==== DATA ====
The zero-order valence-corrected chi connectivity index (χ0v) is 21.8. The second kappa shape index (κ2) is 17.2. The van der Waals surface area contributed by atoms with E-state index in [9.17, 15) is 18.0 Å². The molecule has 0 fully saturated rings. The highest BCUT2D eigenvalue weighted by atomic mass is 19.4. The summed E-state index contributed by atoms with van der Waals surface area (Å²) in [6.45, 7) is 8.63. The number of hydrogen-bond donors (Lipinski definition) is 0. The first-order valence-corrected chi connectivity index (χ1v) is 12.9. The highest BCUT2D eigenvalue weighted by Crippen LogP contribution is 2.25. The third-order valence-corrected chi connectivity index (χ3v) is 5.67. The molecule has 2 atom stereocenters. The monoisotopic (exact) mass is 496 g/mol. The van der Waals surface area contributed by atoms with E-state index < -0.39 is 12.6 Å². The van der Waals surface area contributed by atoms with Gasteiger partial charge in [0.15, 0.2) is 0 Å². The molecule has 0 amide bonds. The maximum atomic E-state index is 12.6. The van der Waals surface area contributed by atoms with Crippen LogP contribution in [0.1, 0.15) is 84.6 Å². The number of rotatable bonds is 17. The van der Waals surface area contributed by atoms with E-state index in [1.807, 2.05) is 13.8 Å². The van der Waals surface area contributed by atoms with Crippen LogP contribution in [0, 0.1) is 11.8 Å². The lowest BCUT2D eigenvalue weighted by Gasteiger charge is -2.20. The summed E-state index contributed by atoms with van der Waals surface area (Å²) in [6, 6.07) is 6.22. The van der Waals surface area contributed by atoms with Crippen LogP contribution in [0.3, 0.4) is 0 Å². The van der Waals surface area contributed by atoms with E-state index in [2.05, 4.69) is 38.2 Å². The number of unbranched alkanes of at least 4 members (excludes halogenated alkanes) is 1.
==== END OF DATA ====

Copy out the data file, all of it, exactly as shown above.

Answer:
The zero-order valence-corrected chi connectivity index (χ0v) is 21.8. The second kappa shape index (κ2) is 17.2. The van der Waals surface area contributed by atoms with E-state index in [9.17, 15) is 18.0 Å². The molecule has 0 fully saturated rings. The highest BCUT2D eigenvalue weighted by atomic mass is 19.4. The summed E-state index contributed by atoms with van der Waals surface area (Å²) in [6.45, 7) is 8.63. The number of hydrogen-bond donors (Lipinski definition) is 0. The first-order valence-corrected chi connectivity index (χ1v) is 12.9. The highest BCUT2D eigenvalue weighted by Crippen LogP contribution is 2.25. The third-order valence-corrected chi connectivity index (χ3v) is 5.67. The molecule has 2 atom stereocenters. The monoisotopic (exact) mass is 496 g/mol. The van der Waals surface area contributed by atoms with E-state index < -0.39 is 12.6 Å². The van der Waals surface area contributed by atoms with Gasteiger partial charge in [0.15, 0.2) is 0 Å². The molecule has 0 amide bonds. The maximum atomic E-state index is 12.6. The van der Waals surface area contributed by atoms with Crippen LogP contribution in [0.1, 0.15) is 84.6 Å². The number of rotatable bonds is 17. The van der Waals surface area contributed by atoms with E-state index in [1.807, 2.05) is 13.8 Å². The van der Waals surface area contributed by atoms with Crippen LogP contribution in [0, 0.1) is 11.8 Å². The lowest BCUT2D eigenvalue weighted by Gasteiger charge is -2.20. The summed E-state index contributed by atoms with van der Waals surface area (Å²) in [6, 6.07) is 6.22. The van der Waals surface area contributed by atoms with Crippen LogP contribution in [0.3, 0.4) is 0 Å². The van der Waals surface area contributed by atoms with E-state index in [2.05, 4.69) is 38.2 Å². The number of unbranched alkanes of at least 4 members (excludes halogenated alkanes) is 1.